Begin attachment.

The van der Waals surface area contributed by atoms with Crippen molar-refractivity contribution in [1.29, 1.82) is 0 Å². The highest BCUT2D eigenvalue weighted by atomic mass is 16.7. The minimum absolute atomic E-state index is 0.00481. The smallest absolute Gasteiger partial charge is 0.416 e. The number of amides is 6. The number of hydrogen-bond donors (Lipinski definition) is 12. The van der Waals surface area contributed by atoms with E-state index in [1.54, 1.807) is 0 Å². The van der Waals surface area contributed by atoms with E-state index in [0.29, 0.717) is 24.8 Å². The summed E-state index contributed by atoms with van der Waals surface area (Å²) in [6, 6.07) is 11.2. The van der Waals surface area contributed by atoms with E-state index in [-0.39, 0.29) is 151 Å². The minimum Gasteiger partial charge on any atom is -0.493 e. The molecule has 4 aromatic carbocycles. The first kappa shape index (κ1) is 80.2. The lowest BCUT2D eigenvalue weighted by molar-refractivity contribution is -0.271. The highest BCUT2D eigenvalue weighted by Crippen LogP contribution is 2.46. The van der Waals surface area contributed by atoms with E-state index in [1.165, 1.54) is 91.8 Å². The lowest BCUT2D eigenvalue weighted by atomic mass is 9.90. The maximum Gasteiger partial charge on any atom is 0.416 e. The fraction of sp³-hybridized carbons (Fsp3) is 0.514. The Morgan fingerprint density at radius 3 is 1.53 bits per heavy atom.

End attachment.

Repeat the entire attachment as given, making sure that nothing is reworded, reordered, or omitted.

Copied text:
The van der Waals surface area contributed by atoms with Crippen molar-refractivity contribution in [1.29, 1.82) is 0 Å². The highest BCUT2D eigenvalue weighted by atomic mass is 16.7. The minimum absolute atomic E-state index is 0.00481. The smallest absolute Gasteiger partial charge is 0.416 e. The number of amides is 6. The number of hydrogen-bond donors (Lipinski definition) is 12. The van der Waals surface area contributed by atoms with E-state index in [1.54, 1.807) is 0 Å². The van der Waals surface area contributed by atoms with E-state index in [0.29, 0.717) is 24.8 Å². The summed E-state index contributed by atoms with van der Waals surface area (Å²) in [6, 6.07) is 11.2. The van der Waals surface area contributed by atoms with E-state index in [-0.39, 0.29) is 151 Å². The minimum Gasteiger partial charge on any atom is -0.493 e. The molecule has 4 aromatic carbocycles. The first kappa shape index (κ1) is 80.2. The lowest BCUT2D eigenvalue weighted by molar-refractivity contribution is -0.271. The highest BCUT2D eigenvalue weighted by Crippen LogP contribution is 2.46. The van der Waals surface area contributed by atoms with E-state index in [1.165, 1.54) is 91.8 Å². The lowest BCUT2D eigenvalue weighted by atomic mass is 9.90. The maximum Gasteiger partial charge on any atom is 0.416 e. The fraction of sp³-hybridized carbons (Fsp3) is 0.514. The Morgan fingerprint density at radius 3 is 1.53 bits per heavy atom.